Eric’s Review: VFW (2020)

Fangoria! Woo!
★★★ out of ★★★★★

Chalk one up for the old dudes! Drugged out mutant crazies siege the local veteran’s watering hole in the latest offering from FANGORIA, featuring some fan-favorite genre actors getting a chance to step out of the supporting role shadows.

Directed by Joe Begos

There is something decidedly old-school about Joe Begos’ [Bliss] most current outing. He has taken a very John Carpenter like take on a dysfunctional punk-rock world gone wrong siege movie. It looks like an ’80s video grindhouse film, but the setting is an opioid crisis gone hyperbolically bad, suggestive of current issues.

This film pits a bunch of drug-addled lunatics, mutated by an opioid called Hypophedrine, which goes by the street name of Hype. When a young woman, Lizard (Sierra McCormick) steals the stash of Hype from the young local crime lord, Boz (Travis Hammer), she takes refuge in the local Veterans of Foreign Wars watering hole across the street from the overflowing drug den. In the VFW an aging group of Vietnam Vets is forced to come to her aid, at the risk of being overrun by hordes of furious addicts. And this time, it’s up to the old guard to defend their beloved bar.

Stephen Lang gets a chance to get the starring bill here, as the bar owner, Fred. After playing for so many years as the heavy or the soldier in many supporting roles he gets a chance to play the leading man. I suspect his magnificent job in Don’t Breathe earned him top billing, and he does a fine job here as the reluctant hero. He’s one of Hollywood’s best unsung tough guys, and he gets a good character to work with here. It’s Fred’s birthday, and the rest of his old Vietnam squaddies have gathered at the VFW and want to take him out to a strip club if he is willing to shut the bar down early. But, boobs can wait. He’s a pro, and he’s going to keep the bar open until normal closing time, which he will regret with what’s to come.

The rest of the barflies is a who’s who list of popular genre actors. Bill Sadler (The Mist, The Shawshank Redemption) gets to play a good guy for a change, as Fred’s wingman Walter. Martin Kove, best known as the cruel sensei Kreese in The Karate Kid, plays the slippery used car salesman Lou. Fred Williamson still imposing at 82 years of age, gets to show he still has action chops as Abe. George Wendt, a Joe Begos regular having also appeared in Bliss, is Zee, and David Patrick Kelly who came to prominence as the gang leader Luther in The Warriors rounds out the band of brothers gathered at the VFW. They are joined by a young Afghan war vet, Shawn (Tom Williamson, no relation to Fred) to show that it’s not just ‘Nam vets who like to toss down a few at the VFW.

The plot really doesn’t require much explanation. The horde of freaked out tweakers sends wave after wave of maniacs crashing into the little bar, only to get repulsed by hardened tough guys armed with makeshift weapons. Arguments are made about giving up the stash of drugs and Lizard, but Fred keeps the group together to avoid giving up the only collateral they have. One by one the vets suffer heroic losses, and it comes down to a big boss fight at the end. Is any of this surprising? Hardly.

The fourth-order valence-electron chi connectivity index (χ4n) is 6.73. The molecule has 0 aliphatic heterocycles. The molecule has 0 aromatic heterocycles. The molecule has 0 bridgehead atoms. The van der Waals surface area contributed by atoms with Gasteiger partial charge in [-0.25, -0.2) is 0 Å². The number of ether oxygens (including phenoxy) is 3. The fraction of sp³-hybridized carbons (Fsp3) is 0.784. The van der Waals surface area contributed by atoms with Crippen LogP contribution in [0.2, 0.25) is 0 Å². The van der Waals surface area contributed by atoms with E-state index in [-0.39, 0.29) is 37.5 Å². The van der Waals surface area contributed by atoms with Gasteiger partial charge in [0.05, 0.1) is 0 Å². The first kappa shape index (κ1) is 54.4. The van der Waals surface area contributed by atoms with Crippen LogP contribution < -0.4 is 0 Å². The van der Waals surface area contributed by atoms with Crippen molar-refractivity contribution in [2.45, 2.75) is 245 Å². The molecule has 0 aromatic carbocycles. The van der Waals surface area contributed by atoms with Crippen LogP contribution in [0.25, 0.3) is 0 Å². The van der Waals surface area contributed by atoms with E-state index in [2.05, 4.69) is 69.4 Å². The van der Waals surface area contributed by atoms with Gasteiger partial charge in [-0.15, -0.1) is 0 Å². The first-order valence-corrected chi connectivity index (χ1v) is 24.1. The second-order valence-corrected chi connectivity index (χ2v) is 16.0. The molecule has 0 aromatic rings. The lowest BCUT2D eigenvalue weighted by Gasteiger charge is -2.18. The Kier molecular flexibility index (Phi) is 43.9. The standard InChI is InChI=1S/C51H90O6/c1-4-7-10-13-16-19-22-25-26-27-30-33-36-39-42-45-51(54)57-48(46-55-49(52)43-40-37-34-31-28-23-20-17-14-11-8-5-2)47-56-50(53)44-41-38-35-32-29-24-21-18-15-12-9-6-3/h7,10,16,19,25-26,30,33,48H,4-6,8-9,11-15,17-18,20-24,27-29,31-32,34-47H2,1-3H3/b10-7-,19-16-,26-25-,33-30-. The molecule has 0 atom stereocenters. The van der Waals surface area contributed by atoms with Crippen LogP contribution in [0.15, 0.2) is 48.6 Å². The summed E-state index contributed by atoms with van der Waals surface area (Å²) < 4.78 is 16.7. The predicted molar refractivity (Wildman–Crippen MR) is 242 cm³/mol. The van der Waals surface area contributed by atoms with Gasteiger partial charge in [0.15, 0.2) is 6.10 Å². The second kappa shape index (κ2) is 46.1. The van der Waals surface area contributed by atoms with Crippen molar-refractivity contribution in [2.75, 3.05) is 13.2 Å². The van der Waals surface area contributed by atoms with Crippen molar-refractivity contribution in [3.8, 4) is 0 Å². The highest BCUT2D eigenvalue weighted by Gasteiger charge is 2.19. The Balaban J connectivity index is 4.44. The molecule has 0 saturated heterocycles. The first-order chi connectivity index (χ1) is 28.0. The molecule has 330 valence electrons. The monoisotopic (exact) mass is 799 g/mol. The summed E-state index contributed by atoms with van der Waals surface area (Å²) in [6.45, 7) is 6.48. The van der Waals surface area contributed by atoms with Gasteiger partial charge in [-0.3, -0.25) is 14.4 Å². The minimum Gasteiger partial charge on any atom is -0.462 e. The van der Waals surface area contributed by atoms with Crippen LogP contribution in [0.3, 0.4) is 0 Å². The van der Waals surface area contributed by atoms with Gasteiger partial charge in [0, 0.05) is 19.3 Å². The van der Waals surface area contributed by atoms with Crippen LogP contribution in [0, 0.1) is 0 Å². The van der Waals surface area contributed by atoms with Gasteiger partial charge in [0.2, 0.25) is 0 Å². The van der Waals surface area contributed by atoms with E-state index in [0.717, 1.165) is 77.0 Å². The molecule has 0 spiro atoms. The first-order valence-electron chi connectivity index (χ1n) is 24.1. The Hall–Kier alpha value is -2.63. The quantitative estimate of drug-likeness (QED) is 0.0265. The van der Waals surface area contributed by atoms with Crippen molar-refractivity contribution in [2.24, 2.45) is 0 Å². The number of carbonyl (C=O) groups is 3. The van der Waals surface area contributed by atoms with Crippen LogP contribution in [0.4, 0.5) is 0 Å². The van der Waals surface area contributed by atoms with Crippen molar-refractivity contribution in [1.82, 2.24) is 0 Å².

Attempts were made to create character depth, and in that, there were hits and misses. Lang played the noble stoic soldier well, as he has in many films before, though he does get to have a crisis moment and a rough story arc. That felt a little shoehorned in. Sadler was much more interesting in his boozy buddy, even if there really wasn’t a story arc. Sadler gets a lot more screen time than he usually does, and he makes good work of it. Less successful were Fred Williamson and George Wendt whose characters were rather static. Though, full admission, it was cool to see George Wendt back at a bar on the silver screen. (NORM!) Also, the performance of McCormick, who was so magnificent in The Vast of Night, seemed forced. I just couldn’t buy into her as a punk with a conscience.

The villains were a mixed bag. The bruising Josh Ethier’s Tank (also one of the film’s producers) and Dora Madison’s badass street ninja Gutter were both imposing and fun to watch. But they were the henchmen. You do NOT want to get into close combat with these killers. Unfortunately, Travis Hammer’s boss bad Boz just did not inspire fear or dread. He was physically unimposing and other than yelling, he didn’t inspire the psychotic crazy that I think the role called for. He needed a bit more delicious menace… a little bit of Euron Greyjoy from Game of Thrones, who I thought resembles a bigger and badder version of Boz.

Is VFW entertaining? Yes. The pacing and brutality of the combat scenes are appropriately gory for a FANGORIA production, and there is a propulsive drive behind the plot, keeping it simple. There is no ambiguity in this movie. This is a prototype siege film, with all the beats and nods that you would expect. The battle gear up sequence. The preparation of the barricades. The noble sacrifices. The old worn-out war stories. The sworn loyalty to their comrades. It’s all there. It’s the last stand at home base. The Alamo. There are strong structural and narrative feelings of Assault on Precinct 13, Night of the Living Dead, From Dusk Til Dawn, The Magnificent Seven, Feast, and Straw Dogs here. If any or all of those movies appeal to you, then VFW will surely strike a chord.

VFW will arrive in limited release in theaters on February 14, 2020. It is rated R for lots of intense violence, practical gore effects, and copious narcotics usage.

Review by Eric Li

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